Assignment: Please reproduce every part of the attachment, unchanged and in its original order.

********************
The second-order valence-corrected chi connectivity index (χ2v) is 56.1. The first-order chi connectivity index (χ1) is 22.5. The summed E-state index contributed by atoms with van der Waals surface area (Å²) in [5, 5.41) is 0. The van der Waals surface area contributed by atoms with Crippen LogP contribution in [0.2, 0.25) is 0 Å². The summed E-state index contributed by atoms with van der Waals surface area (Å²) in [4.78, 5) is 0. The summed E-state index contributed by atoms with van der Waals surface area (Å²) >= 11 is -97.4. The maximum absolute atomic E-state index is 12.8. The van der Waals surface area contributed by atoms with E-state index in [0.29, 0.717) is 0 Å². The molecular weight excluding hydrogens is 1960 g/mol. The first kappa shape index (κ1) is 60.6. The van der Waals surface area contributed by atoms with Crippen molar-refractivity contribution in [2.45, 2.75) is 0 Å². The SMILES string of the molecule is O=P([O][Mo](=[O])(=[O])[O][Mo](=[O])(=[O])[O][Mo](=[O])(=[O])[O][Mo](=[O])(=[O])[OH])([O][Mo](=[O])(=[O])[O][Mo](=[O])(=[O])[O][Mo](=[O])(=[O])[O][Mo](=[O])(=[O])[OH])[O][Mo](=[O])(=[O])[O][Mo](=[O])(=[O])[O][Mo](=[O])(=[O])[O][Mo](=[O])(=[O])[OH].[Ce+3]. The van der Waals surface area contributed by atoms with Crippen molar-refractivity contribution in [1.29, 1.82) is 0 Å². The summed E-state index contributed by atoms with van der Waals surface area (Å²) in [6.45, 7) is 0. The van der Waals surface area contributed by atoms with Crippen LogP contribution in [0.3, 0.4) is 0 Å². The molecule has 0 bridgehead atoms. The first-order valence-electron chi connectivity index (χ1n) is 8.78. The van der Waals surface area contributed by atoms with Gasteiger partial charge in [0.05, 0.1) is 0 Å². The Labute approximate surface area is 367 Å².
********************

The second-order valence-corrected chi connectivity index (χ2v) is 56.1. The first-order chi connectivity index (χ1) is 22.5. The summed E-state index contributed by atoms with van der Waals surface area (Å²) in [5, 5.41) is 0. The van der Waals surface area contributed by atoms with Crippen LogP contribution in [0.2, 0.25) is 0 Å². The summed E-state index contributed by atoms with van der Waals surface area (Å²) in [4.78, 5) is 0. The summed E-state index contributed by atoms with van der Waals surface area (Å²) >= 11 is -97.4. The maximum absolute atomic E-state index is 12.8. The van der Waals surface area contributed by atoms with E-state index in [0.29, 0.717) is 0 Å². The molecular weight excluding hydrogens is 1960 g/mol. The first kappa shape index (κ1) is 60.6. The van der Waals surface area contributed by atoms with Crippen molar-refractivity contribution in [2.45, 2.75) is 0 Å². The SMILES string of the molecule is O=P([O][Mo](=[O])(=[O])[O][Mo](=[O])(=[O])[O][Mo](=[O])(=[O])[O][Mo](=[O])(=[O])[OH])([O][Mo](=[O])(=[O])[O][Mo](=[O])(=[O])[O][Mo](=[O])(=[O])[O][Mo](=[O])(=[O])[OH])[O][Mo](=[O])(=[O])[O][Mo](=[O])(=[O])[O][Mo](=[O])(=[O])[O][Mo](=[O])(=[O])[OH].[Ce+3]. The van der Waals surface area contributed by atoms with Crippen molar-refractivity contribution in [1.29, 1.82) is 0 Å². The summed E-state index contributed by atoms with van der Waals surface area (Å²) in [6.45, 7) is 0. The van der Waals surface area contributed by atoms with Crippen LogP contribution in [0.3, 0.4) is 0 Å². The molecule has 0 bridgehead atoms. The first-order valence-electron chi connectivity index (χ1n) is 8.78. The van der Waals surface area contributed by atoms with Gasteiger partial charge in [0.05, 0.1) is 0 Å². The Labute approximate surface area is 367 Å².